You may be thinking that none of these dangers is Swarthmore-specific. And I would have to agree. Although our campus is perhaps more tree-heavy, and Wharton courtyard more puddle-prone, than your average location, these obstacles are likely ones that mermaids would face anywhere they chose to attend school. However, Swarthmore does pose its own unique challenges. I believe the most dangerous of these lies right at the heart of our institution: in Sharples dining hall. Picture this: you’ve just had a lovely (or at least lively) meal with your friends. It’s time to go to your evening problem session. You scrape any food that is left on your plate into the compost, put your plate on a tray, and place the tray on the conveyor belt (because you are a good, responsible citizen). You drop your utensils into the nearby bucket. But in your rush to leave, you’re too hasty. Your knife and fork fall into the utensil bin and splash soapy, greasy water back up onto your hand. You try to withdraw before the droplets can reach you, but you’re too slow. The damage has been done. We’ve all experienced it. For most of us, the result is just some gross water on our hands. But if you were a mermaid? Immediate transformation right there on the Sharples floor. Not only would you cause an incredible amount of traffic by the compost bins, but you would also miss your problem session and fail to complete your homework that week. It’s a lose-lose-lose.
After a long day of avoiding unexpected water exposure (or not avoiding it successfully enough and ending up on some path or hallway or classroom floor), it makes sense that a mermaid would want to clean off. In “H2O: Just Add Water,” Emma, Rikki, and Cleo are often shown lounging in their bathtubs. It makes sense: mermaid tails make showering highly impractical. Sadly, it seems that this would pose some issues at Swarthmore. Most dorms don’t have any non-shower options. Normal shower stalls here on campus are much too small for a mermaid to lie down in. And the dorms that do have tub options — including Worth and the Lodges — have their own drawbacks. Take Worth, for example. If a mermaid were to accidentally find themself betailed on their way to or from a bathroom, the cramped, twisting hallways and odd corners of Worth could become a lethal trap. Imagine trying to drag yourself through a labyrinth just to get back to your bed! The Lodges may not be much better. I think it’s safe to say that if I were a mermaid, I would want my own private space in which I did not need to worry about what others might think of me, tail or no tail. That kind of privacy is not to be found in the cavernous, shared space of the Lodges. What’s more, Worth courtyard has been the scene of many a Swarthmore party. Dodging the moisture that lurks all around campus must be stressful and exhausting: the last thing a mermaid needs at the end of a long, hard week is drunk college students blaring repetitive pop music right outside their windows.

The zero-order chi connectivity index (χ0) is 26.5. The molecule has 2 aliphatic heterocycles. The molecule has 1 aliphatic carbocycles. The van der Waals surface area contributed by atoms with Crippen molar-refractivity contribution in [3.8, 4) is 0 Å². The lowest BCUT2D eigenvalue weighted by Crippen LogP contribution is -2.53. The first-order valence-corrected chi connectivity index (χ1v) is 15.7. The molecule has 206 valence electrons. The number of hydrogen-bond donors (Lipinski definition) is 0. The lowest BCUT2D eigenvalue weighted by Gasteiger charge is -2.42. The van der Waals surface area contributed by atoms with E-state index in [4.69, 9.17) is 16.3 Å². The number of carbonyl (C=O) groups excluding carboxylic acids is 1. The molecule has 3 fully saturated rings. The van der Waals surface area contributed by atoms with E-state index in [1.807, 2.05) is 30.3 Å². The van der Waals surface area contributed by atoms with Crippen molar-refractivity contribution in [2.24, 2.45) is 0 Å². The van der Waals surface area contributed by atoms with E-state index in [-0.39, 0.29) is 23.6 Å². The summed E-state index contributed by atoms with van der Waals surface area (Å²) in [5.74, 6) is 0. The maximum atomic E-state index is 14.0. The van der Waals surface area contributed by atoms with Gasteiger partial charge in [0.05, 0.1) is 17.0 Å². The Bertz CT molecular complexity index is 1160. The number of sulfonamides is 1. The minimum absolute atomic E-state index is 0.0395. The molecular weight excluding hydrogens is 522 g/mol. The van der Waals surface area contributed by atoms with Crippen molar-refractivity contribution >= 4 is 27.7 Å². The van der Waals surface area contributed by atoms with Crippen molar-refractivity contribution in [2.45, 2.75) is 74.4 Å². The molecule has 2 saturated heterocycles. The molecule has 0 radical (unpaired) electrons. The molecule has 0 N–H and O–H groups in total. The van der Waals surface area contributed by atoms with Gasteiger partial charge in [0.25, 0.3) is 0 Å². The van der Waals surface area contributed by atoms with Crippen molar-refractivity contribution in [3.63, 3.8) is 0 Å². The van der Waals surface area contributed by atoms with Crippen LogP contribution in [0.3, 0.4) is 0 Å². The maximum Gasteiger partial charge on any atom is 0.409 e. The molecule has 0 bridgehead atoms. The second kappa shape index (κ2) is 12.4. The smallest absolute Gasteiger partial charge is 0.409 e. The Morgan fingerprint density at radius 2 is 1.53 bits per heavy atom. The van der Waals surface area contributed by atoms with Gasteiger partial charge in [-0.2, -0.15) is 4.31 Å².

The point I am trying to make should, at this point, be obvious: life on campus would be very hard for someone who turned into a mermaid every time they touched water. The difficulty is that in “H2O: Just Add Water,” the main characters spent an enormous amount of time and energy ensuring that no one ever found out about their double-life. Based on this, it seems safe to conclude that if there were a mermaid on campus, we would very likely never know. And this is important to remember. You never know if one of your classmates could be incapacitated by a rogue droplet from the Sharples utensils bucket, or who in your dorm may live in fear of splashing in a puddle on their way to a seminar. Everyone’s day-to-day struggles are different, and some are more exhausting than others. This campus was built for people with certain types of bodies and abilities, and is therefore incredibly inaccessible for others. If my time watching “H2O: Just Add Water” has taught me anything, it is to be kind, to be understanding (even when you don’t understand), and above all, to be careful of the condensation on the outside of cold drinks.